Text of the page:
I recently heard my five year-old son explain what Castle Panic is to one of his friends. “It’s Goblins! Trolls! Orcs! Attacking our castle!” Yep, that about sums it up. There’s no better way to get the family together when there’s a panic in the offering, working as a team to overcome any crisis and win the day.

It’s been out a few years now, but it’s time to re-visit Fireside Games’ Castle Panic and see why it still stands proud amongst its heavily armoured brethren.


Players have to co-operatively defend the castle walls and towers against waves of green-skinned ne’er do-wells, and survive with some masonry intact until they run out of reinforcements. The expansions add genuine difficulty and twists, such as dragons and golems, a powerful titan, traps, more defences and siege engines. All of these increase the literal sense of urgency and eventual panic as the tide of evil comes ever closer.

Castle Panic Back of Box


What?! Not a plastic miniature in sight! That’s right, pretty much everything is made of good, sturdy card. The board has the card walls and towers in the middle of a ring that denote the range of attack by Swordsmen, Archers and Knights, all divided into different colours. It’s small enough for most tables and to bring along on holiday. The playing cards, illustrating the brave defenders (eg. Red Archers, Blue Swordsmen, etc), are nicely drawn, as are the counters that represent the hordes emerging from the forest with mischief in mind. There’s also one die and that’s about it. Nice and simple.

Castle Panic Cards


Players each take their turn, with the monsters moving before the next player starts. A turn is split into phases. Firstly, a player draws up to six cards and then has the option to discard one and take a replacement. Then one card can be traded with another player (this becomes important as things progress!). Now is the time to play the cards in hand.

Each card represents a ‘hit’ on the area relevant to the colour and type (ie Green Knight) – one enemy in this area on the board can be targeted and he loses a hit point. Particular enemies are tougher than others, with more health. Some cards allow a player to build a barricade on a wall, preventing damage, or can combine mortar and stone cards to rebuild destroyed walls.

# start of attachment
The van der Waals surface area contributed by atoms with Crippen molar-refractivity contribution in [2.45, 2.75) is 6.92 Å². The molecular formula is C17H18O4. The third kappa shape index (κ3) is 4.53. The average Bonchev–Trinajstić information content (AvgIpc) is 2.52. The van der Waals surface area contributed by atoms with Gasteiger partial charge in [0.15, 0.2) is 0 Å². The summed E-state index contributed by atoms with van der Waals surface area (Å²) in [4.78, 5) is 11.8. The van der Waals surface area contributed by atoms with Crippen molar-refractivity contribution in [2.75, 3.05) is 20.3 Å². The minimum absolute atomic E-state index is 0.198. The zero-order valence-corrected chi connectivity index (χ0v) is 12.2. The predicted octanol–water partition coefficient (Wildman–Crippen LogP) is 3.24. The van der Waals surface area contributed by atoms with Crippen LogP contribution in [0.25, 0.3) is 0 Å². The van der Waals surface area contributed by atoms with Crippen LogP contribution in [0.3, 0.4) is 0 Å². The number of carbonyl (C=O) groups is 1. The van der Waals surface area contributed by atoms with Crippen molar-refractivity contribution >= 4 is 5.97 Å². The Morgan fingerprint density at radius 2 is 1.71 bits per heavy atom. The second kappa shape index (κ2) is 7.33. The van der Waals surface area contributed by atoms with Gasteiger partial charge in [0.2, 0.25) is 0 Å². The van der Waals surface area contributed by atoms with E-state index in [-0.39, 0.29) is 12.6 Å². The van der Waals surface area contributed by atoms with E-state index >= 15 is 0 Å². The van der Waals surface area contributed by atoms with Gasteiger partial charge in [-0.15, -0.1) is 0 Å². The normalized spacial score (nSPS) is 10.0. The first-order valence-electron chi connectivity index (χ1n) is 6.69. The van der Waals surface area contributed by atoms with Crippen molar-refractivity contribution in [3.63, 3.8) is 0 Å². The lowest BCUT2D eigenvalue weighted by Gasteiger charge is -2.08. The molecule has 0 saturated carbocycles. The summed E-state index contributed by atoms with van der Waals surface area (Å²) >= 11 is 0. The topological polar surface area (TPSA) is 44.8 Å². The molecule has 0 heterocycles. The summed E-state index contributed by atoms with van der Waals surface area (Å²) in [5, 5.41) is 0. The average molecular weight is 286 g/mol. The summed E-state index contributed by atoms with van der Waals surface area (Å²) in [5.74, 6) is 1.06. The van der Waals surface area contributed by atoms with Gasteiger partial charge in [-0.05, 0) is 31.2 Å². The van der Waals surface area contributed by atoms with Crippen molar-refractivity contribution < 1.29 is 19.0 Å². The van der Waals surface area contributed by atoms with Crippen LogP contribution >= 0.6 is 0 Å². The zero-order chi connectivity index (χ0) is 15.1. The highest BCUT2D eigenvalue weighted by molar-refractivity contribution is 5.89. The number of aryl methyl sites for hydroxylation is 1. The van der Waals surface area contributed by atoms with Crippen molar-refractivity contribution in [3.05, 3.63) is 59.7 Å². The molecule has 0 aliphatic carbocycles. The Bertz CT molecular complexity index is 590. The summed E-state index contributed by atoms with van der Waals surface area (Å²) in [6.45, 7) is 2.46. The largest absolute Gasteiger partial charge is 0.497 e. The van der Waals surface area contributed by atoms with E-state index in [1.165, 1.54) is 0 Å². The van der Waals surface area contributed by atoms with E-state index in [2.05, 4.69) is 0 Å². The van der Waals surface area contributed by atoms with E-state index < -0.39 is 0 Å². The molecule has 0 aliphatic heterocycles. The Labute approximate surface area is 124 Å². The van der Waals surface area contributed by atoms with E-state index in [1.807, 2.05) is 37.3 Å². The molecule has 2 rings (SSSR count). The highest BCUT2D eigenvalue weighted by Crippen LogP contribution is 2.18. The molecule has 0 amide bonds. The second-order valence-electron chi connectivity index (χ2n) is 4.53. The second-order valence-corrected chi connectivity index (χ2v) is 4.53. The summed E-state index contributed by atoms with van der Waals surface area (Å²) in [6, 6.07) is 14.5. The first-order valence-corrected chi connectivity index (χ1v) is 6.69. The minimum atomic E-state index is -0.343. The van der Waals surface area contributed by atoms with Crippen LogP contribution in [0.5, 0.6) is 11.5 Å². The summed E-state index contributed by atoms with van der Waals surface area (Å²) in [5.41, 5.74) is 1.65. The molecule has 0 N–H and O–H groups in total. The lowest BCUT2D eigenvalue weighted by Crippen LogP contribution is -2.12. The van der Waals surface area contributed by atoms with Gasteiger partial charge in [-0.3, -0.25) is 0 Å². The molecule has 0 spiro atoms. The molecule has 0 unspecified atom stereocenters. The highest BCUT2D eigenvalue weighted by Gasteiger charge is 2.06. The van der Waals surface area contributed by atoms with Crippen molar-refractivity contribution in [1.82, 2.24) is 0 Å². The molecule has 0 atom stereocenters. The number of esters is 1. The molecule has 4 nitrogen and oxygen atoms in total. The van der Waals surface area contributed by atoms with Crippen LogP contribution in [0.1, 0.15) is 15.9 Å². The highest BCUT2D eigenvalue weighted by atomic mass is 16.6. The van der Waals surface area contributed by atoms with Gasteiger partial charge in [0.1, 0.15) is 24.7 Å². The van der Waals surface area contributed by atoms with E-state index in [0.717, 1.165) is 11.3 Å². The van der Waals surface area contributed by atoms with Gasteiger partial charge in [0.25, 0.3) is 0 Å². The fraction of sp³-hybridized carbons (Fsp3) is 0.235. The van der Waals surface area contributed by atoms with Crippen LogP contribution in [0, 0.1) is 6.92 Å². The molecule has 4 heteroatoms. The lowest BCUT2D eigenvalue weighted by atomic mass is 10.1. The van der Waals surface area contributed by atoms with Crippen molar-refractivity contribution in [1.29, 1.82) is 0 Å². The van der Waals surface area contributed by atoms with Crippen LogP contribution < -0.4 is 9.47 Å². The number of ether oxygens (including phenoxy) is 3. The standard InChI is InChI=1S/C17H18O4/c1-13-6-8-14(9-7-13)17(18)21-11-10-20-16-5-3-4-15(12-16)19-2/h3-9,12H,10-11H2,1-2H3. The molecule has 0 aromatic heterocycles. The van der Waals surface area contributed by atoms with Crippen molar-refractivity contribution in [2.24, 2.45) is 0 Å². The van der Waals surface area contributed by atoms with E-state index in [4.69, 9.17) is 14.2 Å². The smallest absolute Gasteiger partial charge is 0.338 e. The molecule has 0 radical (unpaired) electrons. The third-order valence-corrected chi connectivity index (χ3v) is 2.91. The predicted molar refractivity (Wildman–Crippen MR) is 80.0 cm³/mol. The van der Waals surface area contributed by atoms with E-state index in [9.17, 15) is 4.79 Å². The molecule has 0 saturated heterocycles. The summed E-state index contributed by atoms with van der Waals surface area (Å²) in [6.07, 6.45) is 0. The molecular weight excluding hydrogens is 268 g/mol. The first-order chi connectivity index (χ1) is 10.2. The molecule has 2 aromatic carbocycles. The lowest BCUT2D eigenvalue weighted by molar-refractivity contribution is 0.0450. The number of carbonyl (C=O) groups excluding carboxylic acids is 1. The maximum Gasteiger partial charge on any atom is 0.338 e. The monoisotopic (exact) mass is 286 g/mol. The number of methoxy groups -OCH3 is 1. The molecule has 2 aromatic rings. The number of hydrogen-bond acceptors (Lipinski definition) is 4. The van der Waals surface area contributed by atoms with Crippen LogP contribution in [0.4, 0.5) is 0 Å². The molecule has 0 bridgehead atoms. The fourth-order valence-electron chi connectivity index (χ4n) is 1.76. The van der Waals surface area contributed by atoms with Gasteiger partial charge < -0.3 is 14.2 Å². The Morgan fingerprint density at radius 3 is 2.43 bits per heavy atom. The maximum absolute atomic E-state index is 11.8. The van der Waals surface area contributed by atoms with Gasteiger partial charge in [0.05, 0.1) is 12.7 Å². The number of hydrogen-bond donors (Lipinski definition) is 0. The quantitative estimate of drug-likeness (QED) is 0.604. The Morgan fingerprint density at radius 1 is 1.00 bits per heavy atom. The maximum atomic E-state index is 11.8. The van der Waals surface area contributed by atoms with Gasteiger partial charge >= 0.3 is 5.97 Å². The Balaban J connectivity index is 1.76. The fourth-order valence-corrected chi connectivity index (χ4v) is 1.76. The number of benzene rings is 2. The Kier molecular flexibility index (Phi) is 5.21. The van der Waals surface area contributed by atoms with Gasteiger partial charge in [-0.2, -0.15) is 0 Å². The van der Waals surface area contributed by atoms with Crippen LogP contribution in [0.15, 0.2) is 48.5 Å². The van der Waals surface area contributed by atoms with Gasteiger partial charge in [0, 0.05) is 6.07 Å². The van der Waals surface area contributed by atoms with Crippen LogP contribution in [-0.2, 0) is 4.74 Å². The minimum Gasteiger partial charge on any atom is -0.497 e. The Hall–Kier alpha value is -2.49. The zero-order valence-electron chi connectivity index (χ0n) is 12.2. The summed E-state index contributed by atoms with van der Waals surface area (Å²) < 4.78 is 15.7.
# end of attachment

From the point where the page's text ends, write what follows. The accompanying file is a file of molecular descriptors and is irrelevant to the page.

There are also elite cards, enabling bad guys to be killed outright with one blow. There really is a strong sense of co-operation and strategy involved in how enemies are targeted and attacked. As the invaders edge closer the literal sense of panic sets in.

Castle Panic Setup

The monsters are then each moved, one space at a time, ever closer to the castle. Whenever they move into a space occupied by a wall or tower, they take one damage point while the structure is removed, or destroyed. If all the towers are gone, it’s game, set and match to the green team!

At the end of the turn, two monster tokens are pulled (from a bag or cup) at random and the die rolled to see where they will be placed. There are zones 1-6. Sometimes a special enemy is drawn, who will affect gameplay (such as restoring enemies’ health), or a boulder will trundle out of the forest, squashing everything in its path and destroy a structure.

Final Thoughts

The cheering, groaning and sound effects (usually ‘squish’ or ‘thud’), amongst adult and child gamers alike when we played clearly stated Castle Panic would become a favourite. For adults it’s just pure out-and-out fun and the level of co-operation is astonishing, but for kids it’s fun and wonderment (well, it’s goblins and castles!), while sneakily teaching them how to think steps ahead and work as a team. Everybody either wins or loses and there are no players left out at any point. Each game is short enough to maintain the attention of younger players and it’s a good bet they will ask for another round!

A game doesn’t need to have hundreds of miniatures to be great, and Castle Panic demonstrates that often it’s the mechanics themselves that form the core of something you want to come back to time and again. For the Trekkies out there, Star Trek Panic is a fantastic adaptation worth checking out.

It’s not expensive, it’s fast-paced and it’s great fun for castle lords young and old. Highly recommended!

“Castle Panic still stands proud amongst its heavily armoured brethren.”


  • Players: 1-6
  • Age: 5+
  • Playtime: 30+ minutes
  • Setup Time: Quick
  • Publisher: Fireside Games

Castle Panic




Component Quality


Rules Quality




Value for Money


The Good

  • Will appeal to all ages 5+
  • Easy to learn
  • Great sense of teamwork
  • Fast and simple mechanics
  • Good expansions

The Bad

  • Expansions needed to keep things fresh
  • Cards and components can wear

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